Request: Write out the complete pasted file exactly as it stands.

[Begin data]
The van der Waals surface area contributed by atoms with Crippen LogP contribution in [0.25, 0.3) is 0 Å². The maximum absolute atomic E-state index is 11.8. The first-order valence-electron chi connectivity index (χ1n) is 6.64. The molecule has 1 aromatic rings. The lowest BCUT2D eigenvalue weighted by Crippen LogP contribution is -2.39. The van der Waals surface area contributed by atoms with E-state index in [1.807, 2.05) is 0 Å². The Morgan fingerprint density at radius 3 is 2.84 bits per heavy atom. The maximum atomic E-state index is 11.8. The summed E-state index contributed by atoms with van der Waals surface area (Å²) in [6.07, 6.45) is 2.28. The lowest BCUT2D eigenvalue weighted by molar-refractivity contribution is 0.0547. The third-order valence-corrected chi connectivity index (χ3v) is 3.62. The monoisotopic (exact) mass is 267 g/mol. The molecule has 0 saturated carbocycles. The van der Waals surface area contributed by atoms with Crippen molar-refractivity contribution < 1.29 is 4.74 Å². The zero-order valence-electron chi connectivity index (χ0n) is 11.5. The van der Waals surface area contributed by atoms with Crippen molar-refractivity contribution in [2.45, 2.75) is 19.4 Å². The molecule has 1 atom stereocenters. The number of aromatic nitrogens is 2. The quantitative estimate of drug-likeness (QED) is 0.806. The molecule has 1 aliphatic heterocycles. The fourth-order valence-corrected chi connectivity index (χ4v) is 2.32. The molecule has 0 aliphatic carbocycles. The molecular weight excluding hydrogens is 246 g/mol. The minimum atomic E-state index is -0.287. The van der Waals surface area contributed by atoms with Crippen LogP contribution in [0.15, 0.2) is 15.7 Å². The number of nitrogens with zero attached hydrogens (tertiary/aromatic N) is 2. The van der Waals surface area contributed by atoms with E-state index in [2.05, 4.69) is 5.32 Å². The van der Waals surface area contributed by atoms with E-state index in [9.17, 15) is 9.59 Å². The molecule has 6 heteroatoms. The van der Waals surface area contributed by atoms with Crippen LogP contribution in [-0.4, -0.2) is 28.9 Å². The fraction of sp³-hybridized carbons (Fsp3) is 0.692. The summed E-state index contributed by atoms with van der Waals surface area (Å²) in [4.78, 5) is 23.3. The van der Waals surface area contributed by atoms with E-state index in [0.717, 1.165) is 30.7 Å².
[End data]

The van der Waals surface area contributed by atoms with Crippen LogP contribution in [0.25, 0.3) is 0 Å². The maximum absolute atomic E-state index is 11.8. The first-order valence-electron chi connectivity index (χ1n) is 6.64. The molecule has 1 aromatic rings. The lowest BCUT2D eigenvalue weighted by Crippen LogP contribution is -2.39. The van der Waals surface area contributed by atoms with E-state index in [1.807, 2.05) is 0 Å². The Morgan fingerprint density at radius 3 is 2.84 bits per heavy atom. The maximum atomic E-state index is 11.8. The summed E-state index contributed by atoms with van der Waals surface area (Å²) in [6.07, 6.45) is 2.28. The lowest BCUT2D eigenvalue weighted by molar-refractivity contribution is 0.0547. The third-order valence-corrected chi connectivity index (χ3v) is 3.62. The monoisotopic (exact) mass is 267 g/mol. The molecule has 0 saturated carbocycles. The van der Waals surface area contributed by atoms with Crippen molar-refractivity contribution < 1.29 is 4.74 Å². The zero-order valence-electron chi connectivity index (χ0n) is 11.5. The van der Waals surface area contributed by atoms with Crippen molar-refractivity contribution in [2.45, 2.75) is 19.4 Å². The molecule has 1 atom stereocenters. The number of aromatic nitrogens is 2. The quantitative estimate of drug-likeness (QED) is 0.806. The molecule has 1 aliphatic heterocycles. The fourth-order valence-corrected chi connectivity index (χ4v) is 2.32. The molecule has 0 aliphatic carbocycles. The molecular weight excluding hydrogens is 246 g/mol. The minimum atomic E-state index is -0.287. The van der Waals surface area contributed by atoms with Crippen LogP contribution in [0.15, 0.2) is 15.7 Å². The number of nitrogens with zero attached hydrogens (tertiary/aromatic N) is 2. The van der Waals surface area contributed by atoms with E-state index in [2.05, 4.69) is 5.32 Å². The van der Waals surface area contributed by atoms with E-state index in [9.17, 15) is 9.59 Å². The molecule has 6 heteroatoms. The van der Waals surface area contributed by atoms with Crippen LogP contribution in [-0.4, -0.2) is 28.9 Å². The fraction of sp³-hybridized carbons (Fsp3) is 0.692. The summed E-state index contributed by atoms with van der Waals surface area (Å²) in [4.78, 5) is 23.3. The van der Waals surface area contributed by atoms with E-state index in [0.717, 1.165) is 30.7 Å².